Pakistan has hosted 64th Session of the World Health Organization (WHO) Regional Committee for the Eastern Mediterranean beginning in Islamabad.

Ministry of National Health Services, Regulations, and Coordination Health Minister Saira Afzal Tarar led this event. Delegates and experts from all across the world gathered in Islamabad to take decisions on issues of regional character, including stopping the spread of disease, fighting epidemics, social protection, and other such issues.

WHO’s central body at the regional level, Regional Committee having representatives of 22 countries in WHO’s Eastern Mediterranean Region. WHO’s Director-General Dr. Tedros Adhanom Ghebreyesus, WHO’s Regional Director for the Eastern Mediterranean Dr. Mahmoud Fikri and top global health experts were also the part of this high-profile event. Ministers of health and their representatives have discussed public health primacies for the region.

At the event, there were five priority areas of public health emergencies and health security, communicable diseases, noncommunicable diseases, maternal, neonatal, child and adolescent health, and health system strengthening that line up with the Sustainable Development Goals (SDGs), certifying progress towards worldwide health coverage.

Regional Committee was asked to approve a proposed regional framework for cancer prevention and control. In WHO’s Eastern Mediterranean region cancer cases are diagnosed when treatments are less effective leading to pointless deaths. The proposed framework will be implemented for cancer prevention and control, according to their national situation. Cancer is increasing day by day and needs all our options in Pakistan.

Another concern for Pakistan is climate change and the Regional Committee was invited to recommend a restructured framework for climate change and health. WHO has called for burning global action to protect health from climate-related risks.

The SDGs to reach sustainable global economic social and environmental development by 2030, not possible without investment in adolescent health. The mortality rate of adolescent in low-income and middle-income countries in the Eastern Mediterranean region is the 2nd highest in the world. Member states urged to decode the commitments in Global Strategy for Women’s, Children’s and Adolescent Health 2016–2030 into actions by executing national strategic plans for adolescent health.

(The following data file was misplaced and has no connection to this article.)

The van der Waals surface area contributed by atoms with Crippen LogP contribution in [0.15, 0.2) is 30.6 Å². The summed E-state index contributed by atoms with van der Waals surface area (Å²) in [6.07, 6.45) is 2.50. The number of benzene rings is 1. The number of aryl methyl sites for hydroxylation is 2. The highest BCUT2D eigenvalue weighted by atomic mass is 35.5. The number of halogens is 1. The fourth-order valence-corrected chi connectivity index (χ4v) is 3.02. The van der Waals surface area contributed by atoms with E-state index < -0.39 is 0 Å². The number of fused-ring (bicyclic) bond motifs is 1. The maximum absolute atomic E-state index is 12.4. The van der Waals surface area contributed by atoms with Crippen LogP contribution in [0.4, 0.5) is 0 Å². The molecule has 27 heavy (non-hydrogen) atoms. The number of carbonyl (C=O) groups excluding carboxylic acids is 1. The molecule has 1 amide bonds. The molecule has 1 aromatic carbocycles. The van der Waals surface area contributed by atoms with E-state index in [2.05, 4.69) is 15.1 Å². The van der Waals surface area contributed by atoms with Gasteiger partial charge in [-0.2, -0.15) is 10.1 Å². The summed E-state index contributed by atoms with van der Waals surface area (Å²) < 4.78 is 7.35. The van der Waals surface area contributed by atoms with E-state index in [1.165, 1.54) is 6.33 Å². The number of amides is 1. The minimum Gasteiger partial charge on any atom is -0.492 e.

WHO has presented a report 2016 progress to the member states targeting polio eradication, improving health and the environment, implementation of the International Health Regulations (IHR 2005), implementation of the regional malaria action plan, and many others. Member states will also consider endorsement of resolutions and decisions for implementation of programmes to advance regional public health agenda.

Pakistan is a developing country but lags behind other countries when it comes to health and healthcare. We can learn much and, hopefully, establish lasting relationships that will lead to a better understanding of health concerns by hosting such events and inviting global leaders on health. Unity among nations is mandatory to fight disease and pestilence, we need to collaborate with each other.